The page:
When we think of fitness, what first comes to mind? How fast and far we can run? How much weight we can lift in the gym? How fast we can finish those intervals? Common thought is physical fitness is only achievable through hard effort, but cardiovascular and weight lifting activities are only a small component of it.

Mobility and myofascial release are becoming more common buzz words in fitness communities. Mobility is having the entire range of motion through a joint, whether it is the shoulder, ankle, hip or spine. What part does mobility play in overall fitness?

A test can help determine your mobility. Lift your arms as far overhead as you can go without arching your back. Can your arms go straight up and past your ears? If they do without arching your back, the shoulders exhibit full range of motion. If your back arches or arms do not go past your ears, the shoulders lack full range of motion.

When full range of motion is lacking, it may open up your body to unwanted injury and compensation. Those injuries may not occur only in the gym; performing a simple everyday task such as reaching overhead into a high cabinet with an arched back can lead to back or shoulder injury. When the shoulders have full range, the chance of injury is reduced.

It’s easy to change your mobility with a little time, persistence and patience. Think back to the stretching you learned in elementary and middle school with the obligatory 30-second hold after doing a quick walk or jog around the gym or track. You were instructed to complete stretching all the main muscle groups and then move into the true workout or activity. But what about stretching for change, to achieve the full range of motion you are seeking? This is where myofascial release comes in.

John F. Barnes is a physical therapist, the founder of the myofasical release approach, and has been teaching the technique for over 40 years. He continues to update his teaching based on what works in clinic and what the research shows. His approach can help provide effective change to minimize risk of injury and rid the body of pain.

The fascia is the three-dimensionsal spider web that holds the body together with fluid moving through it. When fascial restrictions happen with either repetitive motion or injury, the fluid hardens like cement, not allowing movement through this spider web. This results in decreased range of motion and possibly discomfort and/or pain.

The principles of myofascial release are easy and research supports it; a five-minute hold at 3 percent sheer force—pressure to the first resistance felt in the body—results in permanent change in the fluid, causing the cement to melt into liquid. This is done either with direct pressure to a tender area of the body using a ball or through a stretch, elongating the fascia for five minutes.

However, this type of stretching or self-myofascial release is not to take the place of the 30-second stretching recommended to be done before activities. It is done at the end of the workout to provide lasting change.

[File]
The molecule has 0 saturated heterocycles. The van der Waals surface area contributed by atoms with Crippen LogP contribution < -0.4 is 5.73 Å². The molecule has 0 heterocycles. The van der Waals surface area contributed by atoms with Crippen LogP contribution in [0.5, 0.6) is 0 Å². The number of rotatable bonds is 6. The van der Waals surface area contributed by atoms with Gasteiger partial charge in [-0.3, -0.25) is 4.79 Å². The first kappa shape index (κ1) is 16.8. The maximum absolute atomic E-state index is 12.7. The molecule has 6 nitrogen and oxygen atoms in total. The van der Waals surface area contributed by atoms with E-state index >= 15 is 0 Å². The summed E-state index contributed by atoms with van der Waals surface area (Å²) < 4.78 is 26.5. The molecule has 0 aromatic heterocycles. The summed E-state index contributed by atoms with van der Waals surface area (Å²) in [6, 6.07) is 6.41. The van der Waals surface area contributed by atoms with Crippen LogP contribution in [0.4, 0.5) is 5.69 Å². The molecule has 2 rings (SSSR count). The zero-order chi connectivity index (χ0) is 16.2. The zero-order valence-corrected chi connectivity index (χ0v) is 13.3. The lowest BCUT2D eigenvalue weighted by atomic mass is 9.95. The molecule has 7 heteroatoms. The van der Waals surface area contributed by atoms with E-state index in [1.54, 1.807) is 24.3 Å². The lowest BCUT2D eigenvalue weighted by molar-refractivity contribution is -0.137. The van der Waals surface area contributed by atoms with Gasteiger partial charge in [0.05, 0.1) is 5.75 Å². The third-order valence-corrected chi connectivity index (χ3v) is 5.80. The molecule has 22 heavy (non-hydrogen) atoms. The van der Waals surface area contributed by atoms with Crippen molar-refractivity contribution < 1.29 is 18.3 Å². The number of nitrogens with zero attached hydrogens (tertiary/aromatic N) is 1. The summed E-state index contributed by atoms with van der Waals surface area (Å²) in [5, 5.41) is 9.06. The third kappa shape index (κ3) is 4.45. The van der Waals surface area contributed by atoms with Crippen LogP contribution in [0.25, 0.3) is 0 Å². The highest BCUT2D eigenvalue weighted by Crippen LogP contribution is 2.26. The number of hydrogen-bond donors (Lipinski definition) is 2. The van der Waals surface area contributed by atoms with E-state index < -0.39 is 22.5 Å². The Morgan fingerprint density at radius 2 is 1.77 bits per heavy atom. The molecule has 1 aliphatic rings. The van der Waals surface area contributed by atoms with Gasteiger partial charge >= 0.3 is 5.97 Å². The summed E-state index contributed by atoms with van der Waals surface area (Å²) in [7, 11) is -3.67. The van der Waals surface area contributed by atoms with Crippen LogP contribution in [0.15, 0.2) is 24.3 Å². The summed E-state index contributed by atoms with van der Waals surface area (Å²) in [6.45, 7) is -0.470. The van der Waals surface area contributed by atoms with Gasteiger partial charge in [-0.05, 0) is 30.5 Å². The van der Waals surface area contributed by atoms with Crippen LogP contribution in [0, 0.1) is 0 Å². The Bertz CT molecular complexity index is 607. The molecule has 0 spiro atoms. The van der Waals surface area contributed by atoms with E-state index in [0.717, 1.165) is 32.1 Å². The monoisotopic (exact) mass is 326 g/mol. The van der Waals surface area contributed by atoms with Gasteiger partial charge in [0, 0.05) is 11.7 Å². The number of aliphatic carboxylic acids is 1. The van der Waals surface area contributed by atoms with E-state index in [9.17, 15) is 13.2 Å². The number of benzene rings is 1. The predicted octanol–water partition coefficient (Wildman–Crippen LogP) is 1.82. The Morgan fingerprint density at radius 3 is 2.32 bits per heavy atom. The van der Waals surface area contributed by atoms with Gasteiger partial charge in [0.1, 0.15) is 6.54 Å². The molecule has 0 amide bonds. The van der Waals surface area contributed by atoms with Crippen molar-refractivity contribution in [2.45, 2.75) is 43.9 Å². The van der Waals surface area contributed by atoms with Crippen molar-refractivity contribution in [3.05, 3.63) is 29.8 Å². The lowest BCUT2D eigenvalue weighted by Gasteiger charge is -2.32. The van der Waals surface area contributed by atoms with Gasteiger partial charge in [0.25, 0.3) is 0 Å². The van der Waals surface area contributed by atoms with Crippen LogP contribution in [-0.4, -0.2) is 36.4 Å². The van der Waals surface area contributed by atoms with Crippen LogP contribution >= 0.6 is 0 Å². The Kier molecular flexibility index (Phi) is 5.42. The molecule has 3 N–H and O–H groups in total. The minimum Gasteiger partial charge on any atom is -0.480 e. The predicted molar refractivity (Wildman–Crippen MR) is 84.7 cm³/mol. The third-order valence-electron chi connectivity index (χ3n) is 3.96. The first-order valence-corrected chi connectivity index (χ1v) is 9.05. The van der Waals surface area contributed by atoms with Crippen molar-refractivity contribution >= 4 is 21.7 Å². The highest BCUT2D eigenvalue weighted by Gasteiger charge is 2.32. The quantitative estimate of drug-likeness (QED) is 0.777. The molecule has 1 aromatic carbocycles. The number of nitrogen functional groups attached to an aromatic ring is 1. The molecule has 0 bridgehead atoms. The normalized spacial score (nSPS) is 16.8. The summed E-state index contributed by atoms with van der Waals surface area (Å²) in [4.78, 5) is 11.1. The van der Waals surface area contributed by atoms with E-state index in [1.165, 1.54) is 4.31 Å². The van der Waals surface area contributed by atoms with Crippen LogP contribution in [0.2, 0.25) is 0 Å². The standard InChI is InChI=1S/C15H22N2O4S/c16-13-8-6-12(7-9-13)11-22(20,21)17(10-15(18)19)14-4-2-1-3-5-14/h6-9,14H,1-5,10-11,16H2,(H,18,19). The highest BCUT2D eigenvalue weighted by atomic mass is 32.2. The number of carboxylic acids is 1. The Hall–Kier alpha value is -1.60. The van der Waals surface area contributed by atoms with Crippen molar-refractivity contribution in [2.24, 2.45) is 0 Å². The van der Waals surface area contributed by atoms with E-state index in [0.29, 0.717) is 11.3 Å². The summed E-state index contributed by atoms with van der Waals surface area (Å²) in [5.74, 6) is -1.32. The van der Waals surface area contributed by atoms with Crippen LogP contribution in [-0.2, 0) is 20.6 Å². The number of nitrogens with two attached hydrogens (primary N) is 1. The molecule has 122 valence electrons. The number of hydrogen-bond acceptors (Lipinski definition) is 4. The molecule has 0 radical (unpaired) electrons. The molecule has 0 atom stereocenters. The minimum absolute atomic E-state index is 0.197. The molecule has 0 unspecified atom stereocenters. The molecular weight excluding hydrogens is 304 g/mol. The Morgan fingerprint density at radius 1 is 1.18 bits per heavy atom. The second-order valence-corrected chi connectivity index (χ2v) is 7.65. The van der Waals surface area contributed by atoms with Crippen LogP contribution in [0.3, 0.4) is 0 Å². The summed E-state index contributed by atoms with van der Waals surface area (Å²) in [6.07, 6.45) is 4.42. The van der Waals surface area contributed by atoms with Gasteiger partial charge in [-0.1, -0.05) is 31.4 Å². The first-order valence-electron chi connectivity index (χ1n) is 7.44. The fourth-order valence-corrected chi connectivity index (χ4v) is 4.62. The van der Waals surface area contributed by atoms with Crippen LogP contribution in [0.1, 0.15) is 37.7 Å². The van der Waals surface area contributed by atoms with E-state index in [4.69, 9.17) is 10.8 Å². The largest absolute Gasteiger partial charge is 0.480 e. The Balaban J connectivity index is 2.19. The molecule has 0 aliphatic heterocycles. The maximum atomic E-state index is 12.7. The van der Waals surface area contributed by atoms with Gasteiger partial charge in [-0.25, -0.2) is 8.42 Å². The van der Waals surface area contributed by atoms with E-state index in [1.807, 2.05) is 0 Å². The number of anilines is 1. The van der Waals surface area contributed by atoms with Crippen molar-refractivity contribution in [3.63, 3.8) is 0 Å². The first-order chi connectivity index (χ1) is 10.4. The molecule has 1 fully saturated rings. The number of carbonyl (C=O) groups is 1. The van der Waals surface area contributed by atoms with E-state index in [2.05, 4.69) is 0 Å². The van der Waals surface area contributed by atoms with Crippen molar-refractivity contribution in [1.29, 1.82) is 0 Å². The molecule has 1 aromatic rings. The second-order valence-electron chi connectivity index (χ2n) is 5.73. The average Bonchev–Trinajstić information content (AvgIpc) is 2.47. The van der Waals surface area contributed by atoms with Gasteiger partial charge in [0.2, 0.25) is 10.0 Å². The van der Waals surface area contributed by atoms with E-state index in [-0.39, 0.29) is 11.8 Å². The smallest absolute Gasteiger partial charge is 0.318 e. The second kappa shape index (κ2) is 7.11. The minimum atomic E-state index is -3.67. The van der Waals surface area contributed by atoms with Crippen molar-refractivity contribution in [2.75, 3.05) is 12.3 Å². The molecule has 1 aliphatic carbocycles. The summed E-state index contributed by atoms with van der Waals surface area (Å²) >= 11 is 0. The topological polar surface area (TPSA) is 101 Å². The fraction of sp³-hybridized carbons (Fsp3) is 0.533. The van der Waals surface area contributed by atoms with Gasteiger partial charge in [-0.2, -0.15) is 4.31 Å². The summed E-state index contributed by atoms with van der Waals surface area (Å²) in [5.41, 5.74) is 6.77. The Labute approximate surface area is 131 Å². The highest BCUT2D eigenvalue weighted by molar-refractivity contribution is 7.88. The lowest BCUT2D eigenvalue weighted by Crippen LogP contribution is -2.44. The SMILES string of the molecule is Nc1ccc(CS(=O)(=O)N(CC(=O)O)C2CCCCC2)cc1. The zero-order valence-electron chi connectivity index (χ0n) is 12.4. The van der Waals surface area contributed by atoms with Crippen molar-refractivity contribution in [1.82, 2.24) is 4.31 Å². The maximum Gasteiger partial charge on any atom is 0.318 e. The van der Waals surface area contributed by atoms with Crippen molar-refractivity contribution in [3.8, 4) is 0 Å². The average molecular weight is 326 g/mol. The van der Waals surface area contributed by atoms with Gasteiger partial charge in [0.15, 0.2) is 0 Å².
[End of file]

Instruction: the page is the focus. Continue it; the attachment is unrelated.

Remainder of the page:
Here are two elongation stretches to try at home:

Posterior fascia elongation (whole back of body release):

  • Sit against the wall with a pillow behind the back, hips against the wall. Let legs straighten in front, relaxing into a comfortable position.
  • Place hands at side of your body, letting the shoulders slump forward.
  • Beginning with the head, slowly bring it forward, moving down the spine vertebra by vertebra like a strand of pearls.
  • When the body begins to feel the first pull, pause and settle into the stretch, letting it soften and then increase the forward fold as the fascia releases.
  • Continue for five minutes, stretching further with each release, breathing and settling into the body.
  • Slowly return to sitting upright.

Anterior fascia elongation (whole front of body release):

  • Using a 36-inch foam roller, lie with it vertically along the spine with the pelvis and head supported.
  • Keeping knees bent and the low back on the foam roller, place hands at your sides on floor, palms up. Begin to elongate out through finger tips, keeping the hands on the floor.
  • Bring your arms out to the side and up towards the head.
  • When the body begins to feel the first pull on each side, and it may not be symmetrical, stop and wait, allowing it to soften.
  • Continue to raise hands towards the top of your head without losing the elongation, increasing the stretch as the fascia softens and releases.
  • Continue for five minutes, stretching further with each release, breathing and settling into the body.Remember, fitness is about strength, cardiovascular endurance and mobility. We need all three components to have a healthy body where the fascia’s fluid is free to do its job, preventing injury.

Megan E. Richey, PT, DPT, is the owner and physical therapist at Radiant Physical Therapy in Ridgefield, located in the Ridgefield Health and Wellness Center. She can be reached by calling 860-898-0879 or emailing RadiantPhysicalTherapy.com.